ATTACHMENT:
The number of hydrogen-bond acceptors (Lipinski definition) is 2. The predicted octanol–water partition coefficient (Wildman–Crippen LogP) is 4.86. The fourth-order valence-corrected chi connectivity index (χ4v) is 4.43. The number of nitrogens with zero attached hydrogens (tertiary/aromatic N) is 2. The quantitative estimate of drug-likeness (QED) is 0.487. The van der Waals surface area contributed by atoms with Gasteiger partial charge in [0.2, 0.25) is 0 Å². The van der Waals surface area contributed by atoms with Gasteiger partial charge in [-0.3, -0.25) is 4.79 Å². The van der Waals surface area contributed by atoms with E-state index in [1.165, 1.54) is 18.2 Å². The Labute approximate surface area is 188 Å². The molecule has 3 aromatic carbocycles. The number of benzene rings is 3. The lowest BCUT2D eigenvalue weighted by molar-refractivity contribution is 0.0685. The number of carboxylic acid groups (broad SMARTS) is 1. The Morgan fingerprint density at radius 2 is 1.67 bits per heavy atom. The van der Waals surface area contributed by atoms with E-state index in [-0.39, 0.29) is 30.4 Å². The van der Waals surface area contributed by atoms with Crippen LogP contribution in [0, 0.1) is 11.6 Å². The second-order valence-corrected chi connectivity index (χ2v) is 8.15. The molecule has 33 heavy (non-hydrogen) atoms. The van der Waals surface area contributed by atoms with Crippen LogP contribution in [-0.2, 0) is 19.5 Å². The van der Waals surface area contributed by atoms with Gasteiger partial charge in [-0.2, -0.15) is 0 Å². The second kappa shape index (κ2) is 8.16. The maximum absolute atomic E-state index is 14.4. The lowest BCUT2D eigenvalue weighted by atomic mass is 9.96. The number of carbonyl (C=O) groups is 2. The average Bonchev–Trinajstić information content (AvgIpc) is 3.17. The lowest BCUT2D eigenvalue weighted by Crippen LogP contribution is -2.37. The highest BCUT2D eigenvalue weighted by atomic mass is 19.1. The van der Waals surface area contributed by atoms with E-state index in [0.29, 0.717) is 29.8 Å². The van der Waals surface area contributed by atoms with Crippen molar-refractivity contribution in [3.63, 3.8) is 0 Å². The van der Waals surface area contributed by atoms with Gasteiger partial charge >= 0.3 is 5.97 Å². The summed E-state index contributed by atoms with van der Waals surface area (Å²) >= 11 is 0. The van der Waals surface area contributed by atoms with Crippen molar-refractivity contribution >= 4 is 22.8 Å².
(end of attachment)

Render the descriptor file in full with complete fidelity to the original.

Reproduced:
The number of hydrogen-bond acceptors (Lipinski definition) is 2. The predicted octanol–water partition coefficient (Wildman–Crippen LogP) is 4.86. The fourth-order valence-corrected chi connectivity index (χ4v) is 4.43. The number of nitrogens with zero attached hydrogens (tertiary/aromatic N) is 2. The quantitative estimate of drug-likeness (QED) is 0.487. The van der Waals surface area contributed by atoms with Gasteiger partial charge in [0.2, 0.25) is 0 Å². The van der Waals surface area contributed by atoms with Gasteiger partial charge in [-0.3, -0.25) is 4.79 Å². The van der Waals surface area contributed by atoms with E-state index in [1.165, 1.54) is 18.2 Å². The Labute approximate surface area is 188 Å². The molecule has 3 aromatic carbocycles. The number of benzene rings is 3. The lowest BCUT2D eigenvalue weighted by molar-refractivity contribution is 0.0685. The number of carboxylic acid groups (broad SMARTS) is 1. The Morgan fingerprint density at radius 2 is 1.67 bits per heavy atom. The van der Waals surface area contributed by atoms with E-state index in [-0.39, 0.29) is 30.4 Å². The van der Waals surface area contributed by atoms with Crippen LogP contribution in [0, 0.1) is 11.6 Å². The second-order valence-corrected chi connectivity index (χ2v) is 8.15. The molecule has 33 heavy (non-hydrogen) atoms. The van der Waals surface area contributed by atoms with Crippen LogP contribution in [-0.2, 0) is 19.5 Å². The van der Waals surface area contributed by atoms with Gasteiger partial charge in [-0.2, -0.15) is 0 Å². The second kappa shape index (κ2) is 8.16. The maximum absolute atomic E-state index is 14.4. The lowest BCUT2D eigenvalue weighted by atomic mass is 9.96. The number of carbonyl (C=O) groups is 2. The average Bonchev–Trinajstić information content (AvgIpc) is 3.17. The lowest BCUT2D eigenvalue weighted by Crippen LogP contribution is -2.37. The highest BCUT2D eigenvalue weighted by atomic mass is 19.1. The van der Waals surface area contributed by atoms with E-state index in [0.29, 0.717) is 29.8 Å². The van der Waals surface area contributed by atoms with Crippen molar-refractivity contribution in [3.63, 3.8) is 0 Å². The van der Waals surface area contributed by atoms with Gasteiger partial charge >= 0.3 is 5.97 Å². The summed E-state index contributed by atoms with van der Waals surface area (Å²) >= 11 is 0. The van der Waals surface area contributed by atoms with Crippen molar-refractivity contribution >= 4 is 22.8 Å².